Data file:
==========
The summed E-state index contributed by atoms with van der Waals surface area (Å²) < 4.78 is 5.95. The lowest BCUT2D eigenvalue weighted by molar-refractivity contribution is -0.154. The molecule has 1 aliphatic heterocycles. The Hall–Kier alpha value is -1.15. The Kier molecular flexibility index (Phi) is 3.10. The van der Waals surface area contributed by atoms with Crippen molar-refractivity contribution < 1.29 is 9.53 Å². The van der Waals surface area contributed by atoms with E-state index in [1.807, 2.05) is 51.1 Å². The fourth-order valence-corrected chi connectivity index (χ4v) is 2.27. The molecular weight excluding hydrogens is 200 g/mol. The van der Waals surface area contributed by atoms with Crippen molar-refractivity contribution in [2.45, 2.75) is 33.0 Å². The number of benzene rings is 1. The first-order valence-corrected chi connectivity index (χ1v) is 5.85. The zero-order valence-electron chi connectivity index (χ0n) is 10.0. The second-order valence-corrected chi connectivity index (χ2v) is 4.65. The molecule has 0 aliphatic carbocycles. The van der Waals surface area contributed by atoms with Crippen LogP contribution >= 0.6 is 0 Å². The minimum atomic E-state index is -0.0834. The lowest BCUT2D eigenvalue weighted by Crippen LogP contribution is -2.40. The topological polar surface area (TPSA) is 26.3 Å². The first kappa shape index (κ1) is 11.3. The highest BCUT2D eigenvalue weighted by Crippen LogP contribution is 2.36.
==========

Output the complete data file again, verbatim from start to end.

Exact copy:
The summed E-state index contributed by atoms with van der Waals surface area (Å²) < 4.78 is 5.95. The lowest BCUT2D eigenvalue weighted by molar-refractivity contribution is -0.154. The molecule has 1 aliphatic heterocycles. The Hall–Kier alpha value is -1.15. The Kier molecular flexibility index (Phi) is 3.10. The van der Waals surface area contributed by atoms with Crippen molar-refractivity contribution < 1.29 is 9.53 Å². The van der Waals surface area contributed by atoms with E-state index in [1.807, 2.05) is 51.1 Å². The fourth-order valence-corrected chi connectivity index (χ4v) is 2.27. The molecular weight excluding hydrogens is 200 g/mol. The van der Waals surface area contributed by atoms with Crippen molar-refractivity contribution in [2.45, 2.75) is 33.0 Å². The number of benzene rings is 1. The first-order valence-corrected chi connectivity index (χ1v) is 5.85. The zero-order valence-electron chi connectivity index (χ0n) is 10.0. The second-order valence-corrected chi connectivity index (χ2v) is 4.65. The molecule has 0 aliphatic carbocycles. The van der Waals surface area contributed by atoms with Crippen LogP contribution >= 0.6 is 0 Å². The minimum atomic E-state index is -0.0834. The lowest BCUT2D eigenvalue weighted by Crippen LogP contribution is -2.40. The topological polar surface area (TPSA) is 26.3 Å². The first kappa shape index (κ1) is 11.3. The highest BCUT2D eigenvalue weighted by Crippen LogP contribution is 2.36.